she forgave him at once, exclaiming with amused surprise: "Why,
Mac! I didn't know you could be so elegant!"

"A fellow can be almost anything he likes if he tries hard enough,"
he answered, standing very straight and looking so tall and
dignified that Rose was quite impressed, and with a stately
courtesy she retired, saying graciously: "I accept with thanks. Good
morning, Dr. Alexander Mackenzie Campbell."

When Friday evening came and word was sent up that her escort
had arrived, Rose ran down, devoutly hoping that he had not come
in a velveteen jacket, top-boots, black gloves, or made any trifling
mistake of that sort. A young gentleman was standing before the
long mirror, apparently intent upon the arrangement of his hair,
and Rose paused suddenly as her eye went from the glossy
broadcloth to the white-gloved hands, busy with an unruly lock
that would not stay in place.

"Why, Charlie, I thought " she began with an accent of surprise in
her voice, but got no further, for the gentleman turned and she
beheld Mac in immaculate evening costume, with his hair parted
sweetly on his brow, a superior posy at his buttonhole, and the
expression of a martyr on his face.

"Ah, don't you wish it was? No one but yourself to thank that it
isn't he. Am I right? Dandy got me up, and he ought to know what
is what," demanded Mac, folding his hands and standing as stiff as
a ramrod.

"You are so regularly splendid that I don't know you."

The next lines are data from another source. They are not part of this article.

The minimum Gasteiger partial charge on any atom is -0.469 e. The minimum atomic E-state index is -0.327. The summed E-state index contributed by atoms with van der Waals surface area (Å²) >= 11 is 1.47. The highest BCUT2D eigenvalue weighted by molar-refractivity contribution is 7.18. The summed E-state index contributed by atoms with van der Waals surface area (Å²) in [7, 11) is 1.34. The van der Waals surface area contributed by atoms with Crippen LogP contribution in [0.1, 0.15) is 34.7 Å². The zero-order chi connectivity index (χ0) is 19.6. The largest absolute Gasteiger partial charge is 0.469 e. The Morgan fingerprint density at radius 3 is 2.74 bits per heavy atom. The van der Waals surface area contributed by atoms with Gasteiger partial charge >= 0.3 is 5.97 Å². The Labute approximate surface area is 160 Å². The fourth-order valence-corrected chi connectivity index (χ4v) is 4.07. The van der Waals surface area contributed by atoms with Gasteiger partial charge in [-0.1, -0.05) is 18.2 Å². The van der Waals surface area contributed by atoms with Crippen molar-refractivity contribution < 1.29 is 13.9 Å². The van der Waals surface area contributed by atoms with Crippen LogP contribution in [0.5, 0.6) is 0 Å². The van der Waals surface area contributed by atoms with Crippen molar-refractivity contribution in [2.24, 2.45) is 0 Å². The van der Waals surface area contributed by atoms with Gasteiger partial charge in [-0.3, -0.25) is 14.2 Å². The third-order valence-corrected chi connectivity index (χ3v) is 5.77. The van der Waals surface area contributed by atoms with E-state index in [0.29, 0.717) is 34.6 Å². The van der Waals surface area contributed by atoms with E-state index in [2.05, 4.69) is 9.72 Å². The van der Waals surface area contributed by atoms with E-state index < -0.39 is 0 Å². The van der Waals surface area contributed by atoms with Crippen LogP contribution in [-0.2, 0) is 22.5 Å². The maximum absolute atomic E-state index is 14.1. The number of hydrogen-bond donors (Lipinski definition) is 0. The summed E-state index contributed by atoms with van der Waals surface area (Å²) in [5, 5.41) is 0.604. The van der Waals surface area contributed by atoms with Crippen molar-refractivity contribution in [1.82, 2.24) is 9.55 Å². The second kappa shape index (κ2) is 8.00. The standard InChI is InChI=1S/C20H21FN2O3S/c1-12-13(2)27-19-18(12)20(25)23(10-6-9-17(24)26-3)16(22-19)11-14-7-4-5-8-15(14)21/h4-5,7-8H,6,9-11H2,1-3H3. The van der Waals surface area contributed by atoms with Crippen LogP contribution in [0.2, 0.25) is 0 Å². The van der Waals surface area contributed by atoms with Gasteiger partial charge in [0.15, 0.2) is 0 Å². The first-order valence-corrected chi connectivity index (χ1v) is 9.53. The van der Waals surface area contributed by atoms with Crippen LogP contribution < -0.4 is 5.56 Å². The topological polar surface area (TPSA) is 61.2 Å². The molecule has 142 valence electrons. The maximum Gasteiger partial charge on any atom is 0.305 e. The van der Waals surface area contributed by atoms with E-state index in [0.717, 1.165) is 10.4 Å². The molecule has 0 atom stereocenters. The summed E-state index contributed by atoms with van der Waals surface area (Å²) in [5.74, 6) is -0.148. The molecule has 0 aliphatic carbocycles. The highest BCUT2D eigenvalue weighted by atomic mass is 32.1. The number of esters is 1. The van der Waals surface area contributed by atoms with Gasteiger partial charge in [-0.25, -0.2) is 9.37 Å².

"Neither do I."

"I really had no idea you could look so like a gentleman," added
Rose, surveying him with great approval.

"Nor that I could feel so like a fool."

"Poor boy! He does look rather miserable. What can I do to cheer
him up in return for the sacrifice he is making?"

"Stop calling me a boy. It will soothe my agony immensely and
give me courage to appear in a low-necked coat and curl on my
forehead, for I'm not used to such elegancies and I find them no
end of a trial."

Mac spoke in such a pathetic tone, and gave such a gloomy glare at
the aforesaid curl, that Rose laughed in his face and added to his
woe by handing him her cloak. He surveyed it gravely for a
minute, then carefully put it on wrong side out and gave the
swan's-down hood a good pull over the head, to the utter
destruction of all smoothness to the curls inside.

Rose uttered a cry and cast off the cloak, bidding him learn to do it
properly, which he meekly did and then led her down the hall
without walking on her skirts more than three times on the way.
But at the door she discovered that she had forgotten her furred
overshoes and bade Mac get them.

"Never mind it's not wet," he said, pulling his cap over his eyes and
plunging into his coat, regardless of the "elegancies" that afflicted

"But I can't walk on cold stones with thin slippers, can I?" began
Rose, showing him a little white foot.

"You needn't, for there you are, my lady." And, unceremoniously
picking her up, Mac landed her in the carriage before she could say
a word.

"What an escort!" she exclaimed in comic dismay, as she rescued
her delicate dress from a rug in which he was about to tuck her up
like a mummy.

"It's 'only Mac,' so don't mind," and he cast himself into an
opposite corner with the air of a man who had nerved himself to
the accomplishment of many painful duties and was bound to do
them or die.

"But gentlemen don't catch up ladies like bags of meal and poke
them into carriages in this way. It is evident that you need looking
after, and it is high time I undertook your society manners. Now,
do mind what you are about and don't get yourself or me into a
scrape if you can help it," besought Rose, feeling that on many
accounts she had gone further and fared worse.

"I'll behave like a Turveydrop see if I don't."

Mac's idea of the immortal Turveydrop's behavior seemed to be a
peculiar one; for, after dancing once with his cousin, he left her to
her own devices and soon forgot all about her in a long
conversation with Professor Stumph, the learned geologist. Rose